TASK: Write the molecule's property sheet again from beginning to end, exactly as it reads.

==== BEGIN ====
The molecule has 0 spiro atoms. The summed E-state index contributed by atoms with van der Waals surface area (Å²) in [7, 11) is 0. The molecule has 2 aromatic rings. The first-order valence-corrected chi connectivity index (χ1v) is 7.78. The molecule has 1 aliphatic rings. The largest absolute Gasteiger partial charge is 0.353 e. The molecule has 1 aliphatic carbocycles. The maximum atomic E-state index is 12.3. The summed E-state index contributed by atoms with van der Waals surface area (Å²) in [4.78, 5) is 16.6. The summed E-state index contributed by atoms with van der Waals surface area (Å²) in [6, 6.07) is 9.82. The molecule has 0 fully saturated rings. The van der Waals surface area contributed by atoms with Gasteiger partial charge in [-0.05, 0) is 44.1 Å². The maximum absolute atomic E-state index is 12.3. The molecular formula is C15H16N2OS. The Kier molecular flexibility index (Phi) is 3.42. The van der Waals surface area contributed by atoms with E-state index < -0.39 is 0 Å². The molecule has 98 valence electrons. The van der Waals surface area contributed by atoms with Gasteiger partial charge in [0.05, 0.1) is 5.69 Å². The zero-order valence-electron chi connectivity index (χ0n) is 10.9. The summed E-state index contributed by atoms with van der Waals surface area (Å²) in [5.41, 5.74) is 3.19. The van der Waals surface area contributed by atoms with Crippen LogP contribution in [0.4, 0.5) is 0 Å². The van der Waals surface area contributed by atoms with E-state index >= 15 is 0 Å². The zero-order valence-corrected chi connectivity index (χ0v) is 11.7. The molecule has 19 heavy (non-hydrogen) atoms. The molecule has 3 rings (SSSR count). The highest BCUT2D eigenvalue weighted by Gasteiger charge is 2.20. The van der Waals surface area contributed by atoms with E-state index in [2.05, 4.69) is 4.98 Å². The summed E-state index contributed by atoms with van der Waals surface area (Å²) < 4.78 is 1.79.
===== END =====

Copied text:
The molecule has 0 spiro atoms. The summed E-state index contributed by atoms with van der Waals surface area (Å²) in [7, 11) is 0. The molecule has 2 aromatic rings. The first-order valence-corrected chi connectivity index (χ1v) is 7.78. The molecule has 1 aliphatic rings. The largest absolute Gasteiger partial charge is 0.353 e. The molecule has 1 aliphatic carbocycles. The maximum atomic E-state index is 12.3. The summed E-state index contributed by atoms with van der Waals surface area (Å²) in [4.78, 5) is 16.6. The summed E-state index contributed by atoms with van der Waals surface area (Å²) in [6, 6.07) is 9.82. The molecule has 0 fully saturated rings. The van der Waals surface area contributed by atoms with Gasteiger partial charge in [-0.05, 0) is 44.1 Å². The maximum absolute atomic E-state index is 12.3. The molecular formula is C15H16N2OS. The Kier molecular flexibility index (Phi) is 3.42. The van der Waals surface area contributed by atoms with E-state index < -0.39 is 0 Å². The molecule has 98 valence electrons. The van der Waals surface area contributed by atoms with Gasteiger partial charge in [0.05, 0.1) is 5.69 Å². The zero-order valence-electron chi connectivity index (χ0n) is 10.9. The summed E-state index contributed by atoms with van der Waals surface area (Å²) in [5.41, 5.74) is 3.19. The van der Waals surface area contributed by atoms with Crippen LogP contribution in [0.4, 0.5) is 0 Å². The van der Waals surface area contributed by atoms with E-state index >= 15 is 0 Å². The zero-order valence-corrected chi connectivity index (χ0v) is 11.7. The molecule has 19 heavy (non-hydrogen) atoms. The molecule has 3 rings (SSSR count). The highest BCUT2D eigenvalue weighted by Gasteiger charge is 2.20. The van der Waals surface area contributed by atoms with E-state index in [2.05, 4.69) is 4.98 Å². The summed E-state index contributed by atoms with van der Waals surface area (Å²) < 4.78 is 1.79.